I’m sure I won the race to the bottom, but now there are sprints and jumps. I hate sprint and jumps. And even though I love “It’s my life” by Bon Jovi, I don’t know if it’ll be enough to get me through those up and downs. At least I have no energy to think. I’m a tight focused ball of keep on keeping on.

We finally finish the drills, and I’m hunched over in third position just riding my pace for the next few minutes of Lady Gaga’s Bad Romance. The final hill approaches.  “I want you to want me,” by Cheap Trick is playing and I’m in the moment until somehow it leads me to my husband and I begin to mull over how our relationship has changed since we’ve had the kids. It makes me sad sometimes that it’s no longer about us. At times I feel like the fourth in line – fifth if you count baseball – for his attention when I used to be solidly first. It’s embarrassing to admit being jealous of your husband’s amazing focus on the children, but it’s true. Then I think how I am now the selfless parent (although maybe not so much considering my last statement) and not the selfish young thing, and both thoughts make me want to have a tantrum.

“This is your hour!” Judy screams. “Make every minute count!” Nothing is about me any longer. Nothing. Judy is right, this will be my only real hour and it is torture! I’m feeling a little choked up and am in danger of having a What Alice Forgot moment. I do not want to fall off my bike. A tear mingles with the sweat running down my face. I need to get it together. Breathe. I can’t breathe!

“It’s your final hill!” Judy encourages. “It’s here! Take it. Take it straight to the finish line. Don’t waste a second. Give me everything you got!” “People are People” by Depeche Mode is guiding us along and I’m back trying to climb a mountain. I really need to remember to call my father’s doctor. Not that it’s going to do any good. Like he says, his pain is like an onion, deal with the top layer and there’s another problem right underneath, all fresh and shiny, and just waiting to make him cry. He is my never-ending onion. A mountain with no peak. My brain is on replay, “People are people…” That’s right, and my father is never going to change, and I am never going to desert him and leave him alone, like I probably should, but I’m not, because “people are frickin people!” I’m crying now, my breath ragged, my huffing and puffing closer to hyperventilation. I’m close to losing it as we finally mount the hill, turn down our gear and sprint to “Free Falling” by John Mayer. Breathe. Get it together. Sing. Don’t think. I calm. I ride. I remember I need to pick up dry cleaning. And stop at the post office. And Michael’s pancakes.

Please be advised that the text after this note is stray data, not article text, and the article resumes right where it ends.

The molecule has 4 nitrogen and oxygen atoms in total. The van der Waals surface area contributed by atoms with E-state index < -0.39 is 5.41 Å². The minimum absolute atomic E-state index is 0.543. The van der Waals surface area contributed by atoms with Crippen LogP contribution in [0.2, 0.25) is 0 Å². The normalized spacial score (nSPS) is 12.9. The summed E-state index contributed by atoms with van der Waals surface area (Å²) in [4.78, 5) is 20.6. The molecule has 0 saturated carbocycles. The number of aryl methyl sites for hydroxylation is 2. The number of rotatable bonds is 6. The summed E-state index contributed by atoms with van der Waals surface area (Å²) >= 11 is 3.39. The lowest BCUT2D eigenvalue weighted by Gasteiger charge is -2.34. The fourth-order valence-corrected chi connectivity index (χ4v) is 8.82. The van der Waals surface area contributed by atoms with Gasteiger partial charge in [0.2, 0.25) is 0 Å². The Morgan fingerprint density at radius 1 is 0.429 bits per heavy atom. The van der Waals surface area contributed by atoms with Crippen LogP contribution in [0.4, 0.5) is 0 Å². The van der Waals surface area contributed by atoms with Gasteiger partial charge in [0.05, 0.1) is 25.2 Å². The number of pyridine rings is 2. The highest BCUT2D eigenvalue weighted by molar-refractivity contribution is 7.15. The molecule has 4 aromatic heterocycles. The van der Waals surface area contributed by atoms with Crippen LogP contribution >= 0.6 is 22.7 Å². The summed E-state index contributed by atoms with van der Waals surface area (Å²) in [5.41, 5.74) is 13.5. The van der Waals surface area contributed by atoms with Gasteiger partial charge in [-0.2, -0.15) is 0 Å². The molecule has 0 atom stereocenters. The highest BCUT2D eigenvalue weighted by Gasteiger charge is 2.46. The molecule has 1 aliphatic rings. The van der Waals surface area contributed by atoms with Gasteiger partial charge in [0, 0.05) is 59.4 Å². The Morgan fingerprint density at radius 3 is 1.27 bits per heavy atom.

Christina Aguliera belts out “I am beautiful” and I am caught in her chords. I’m steady and on pace. The finish line is in sight. “You’re almost there!” Judy screams. “One more minute and we’re racing to the finish! No one gets left behind! We go thru it together! Now GO!”  I pedal furiously. The end is in sight. I’m almost there. I see nothing. I think nothing. I am a machine! I am beautiful! I am across! I made it! The music changes to “Time of my life” and I lower my gear so that I’m back on flat, easy road. My legs move automatically on the light gear and I guzzle down half my water. I am emotionally and physically spent and I am feeling… good.

After we stretch and clap for ourselves and Judy, I wipe off my face and then my bike and ready myself to leave. The spin shoes I shelled out $100 for go back in the bag. For now, the ride is over, but my head is still spinning.